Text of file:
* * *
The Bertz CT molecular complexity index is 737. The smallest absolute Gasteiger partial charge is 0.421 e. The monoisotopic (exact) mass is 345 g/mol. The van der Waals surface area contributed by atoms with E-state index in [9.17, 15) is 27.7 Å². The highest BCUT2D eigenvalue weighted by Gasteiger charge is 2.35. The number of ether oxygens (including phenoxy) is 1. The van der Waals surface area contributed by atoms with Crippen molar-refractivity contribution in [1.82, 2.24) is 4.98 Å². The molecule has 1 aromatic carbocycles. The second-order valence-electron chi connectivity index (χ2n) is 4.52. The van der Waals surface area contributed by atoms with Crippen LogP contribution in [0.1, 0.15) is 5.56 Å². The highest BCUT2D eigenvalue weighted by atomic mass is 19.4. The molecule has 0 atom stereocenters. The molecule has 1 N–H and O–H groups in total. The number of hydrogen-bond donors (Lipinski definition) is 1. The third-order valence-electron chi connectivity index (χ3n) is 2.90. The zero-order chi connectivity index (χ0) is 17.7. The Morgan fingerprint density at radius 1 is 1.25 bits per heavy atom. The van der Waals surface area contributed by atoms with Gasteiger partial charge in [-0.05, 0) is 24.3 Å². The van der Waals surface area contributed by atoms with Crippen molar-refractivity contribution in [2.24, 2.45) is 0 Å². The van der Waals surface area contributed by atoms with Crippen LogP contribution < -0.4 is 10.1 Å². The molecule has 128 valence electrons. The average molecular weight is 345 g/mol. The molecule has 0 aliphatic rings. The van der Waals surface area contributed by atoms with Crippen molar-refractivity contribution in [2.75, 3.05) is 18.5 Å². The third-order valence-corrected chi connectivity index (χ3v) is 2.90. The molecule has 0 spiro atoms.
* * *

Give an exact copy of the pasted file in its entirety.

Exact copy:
The Bertz CT molecular complexity index is 737. The smallest absolute Gasteiger partial charge is 0.421 e. The monoisotopic (exact) mass is 345 g/mol. The van der Waals surface area contributed by atoms with E-state index in [9.17, 15) is 27.7 Å². The highest BCUT2D eigenvalue weighted by Gasteiger charge is 2.35. The number of ether oxygens (including phenoxy) is 1. The van der Waals surface area contributed by atoms with Crippen molar-refractivity contribution in [1.82, 2.24) is 4.98 Å². The molecule has 1 aromatic carbocycles. The second-order valence-electron chi connectivity index (χ2n) is 4.52. The van der Waals surface area contributed by atoms with Crippen LogP contribution in [0.1, 0.15) is 5.56 Å². The highest BCUT2D eigenvalue weighted by atomic mass is 19.4. The molecule has 0 atom stereocenters. The molecule has 1 N–H and O–H groups in total. The number of hydrogen-bond donors (Lipinski definition) is 1. The third-order valence-electron chi connectivity index (χ3n) is 2.90. The zero-order chi connectivity index (χ0) is 17.7. The Morgan fingerprint density at radius 1 is 1.25 bits per heavy atom. The van der Waals surface area contributed by atoms with Gasteiger partial charge in [-0.05, 0) is 24.3 Å². The van der Waals surface area contributed by atoms with Crippen molar-refractivity contribution in [2.24, 2.45) is 0 Å². The van der Waals surface area contributed by atoms with Crippen LogP contribution < -0.4 is 10.1 Å². The molecule has 128 valence electrons. The average molecular weight is 345 g/mol. The molecule has 0 aliphatic rings. The van der Waals surface area contributed by atoms with Crippen molar-refractivity contribution in [2.75, 3.05) is 18.5 Å². The third-order valence-corrected chi connectivity index (χ3v) is 2.90. The molecule has 0 spiro atoms.